It seems that the period is of immense antiquity, from which a nation the most learned of all others 5 as Theophrastus says, and who inhabit the most sacred region made by the Nile, began first, from the vestal hearth, to sacrifice to the celestial Gods, not myrrh, or cassia, nor the first-fruits of things mingled with the crocus of frankincense; for these were assumed many generations afterwards, in consequence of error gradually increasing, when men, wanting the necessaries of life, offered, with great labour and many tears, some drops of these, as firstfruits to the Gods. Hence, they did not at first sacrifice these, but grass, which, as certain soft wool of prolific nature, they plucked with their hands. For the earth produced trees prior to animals; and long before trees grass, which germinates annually. Hence, gathering the blades and roots, and all the germs of this herb, they committed them to the flames, as a sacrifice to the visible celestial Gods, to whom they paid immortal honour through fire. For to these, also, we preserve in temples an immortal fire, because it is especially most similar to these divinities. But from the exhalation or smoke (εκ δε της θυμιασεως) of things produced in the earth, they called the offerings θυμιατηρια, thumiateria; to sacrifice, they called θυειν, thuein, and the sacrifices, θυσιαι, thusiai; all which, as if unfolding the error which was afterwards introduced, we not rightly interpret; since we call the worship of the Gods through the immolation of animal thusia. But so careful were the ancients not to transgress this custom, that against those who, neglecting the pristine, introduced novel modes of sacrificing, they employed execrations, and therefore they now denominate the substances which are used for fumigations αρωματα, aromata, i.e., aromatics, [or things of an execrable nature.]
This mode, however, of offering first-fruits in sacrifices, having, at length, proceeded to great illegality, the assumption of immolations, most dire and full of cruelty, was introduced; so that it would seem that the execrations, which were formerly uttered against us, have now received their consummation, in consequence of men slaughtering animals, and defiling altars with blood; and this commenced from that period in which mankind tasted of blood, through having experienced the evils of famine and war. Divinity, therefore, as Theophrastus says, being indignant, appears to have inflicted a punishment adapted to the crime. Hence some men became atheists; but others, in consequence of forming erroneous conceptions of a divine nature, may be more justly called κακοφρονες, kakophrones, than κακοθεοι, kakotheoi, 2 because they think that the Gods are depraved, and in no respect naturally more excellent than we are. Thus, therefore, some were seen to live without sacrificing anything, and without offering the first-fruits of their possessions to the Gods; but others sacrificed improperly, and made use of illegal oblations.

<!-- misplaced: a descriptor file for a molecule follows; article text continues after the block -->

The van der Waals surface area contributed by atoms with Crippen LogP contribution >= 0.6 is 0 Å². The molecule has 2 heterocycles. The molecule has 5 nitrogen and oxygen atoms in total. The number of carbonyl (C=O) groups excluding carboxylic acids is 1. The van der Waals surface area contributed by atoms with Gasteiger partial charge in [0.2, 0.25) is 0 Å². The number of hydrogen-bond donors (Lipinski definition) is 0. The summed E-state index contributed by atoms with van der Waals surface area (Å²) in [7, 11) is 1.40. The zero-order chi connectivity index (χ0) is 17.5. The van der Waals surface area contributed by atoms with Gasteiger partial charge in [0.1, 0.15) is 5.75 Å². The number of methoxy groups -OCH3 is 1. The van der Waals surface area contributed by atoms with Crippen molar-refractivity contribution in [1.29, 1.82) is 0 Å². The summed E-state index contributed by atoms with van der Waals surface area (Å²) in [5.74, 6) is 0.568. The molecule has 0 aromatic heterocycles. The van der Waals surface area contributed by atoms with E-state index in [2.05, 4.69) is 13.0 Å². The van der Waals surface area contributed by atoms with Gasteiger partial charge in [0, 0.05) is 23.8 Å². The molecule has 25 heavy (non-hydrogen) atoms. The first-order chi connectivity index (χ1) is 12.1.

. . . When friendship and a proper sense of the duties pertaining to kindred natures, was possessed by all men, no one slaughtered any living being, in consequence of thinking that other animals were allied to him. But when strife, and tumult, every kind of contention, and the principle of war, invaded mankind, then, for the first time, no one in reality spared any one of his kindred natures.4 . . . Being filled with animal diet, we have arrived at this manifold illegality in our life by slaughtering animals, and using them for food. For neither it is proper that the altars of the Gods should be defiled with murder, nor that food of this kind should be touched by men, as neither is it fit that men should eat one another;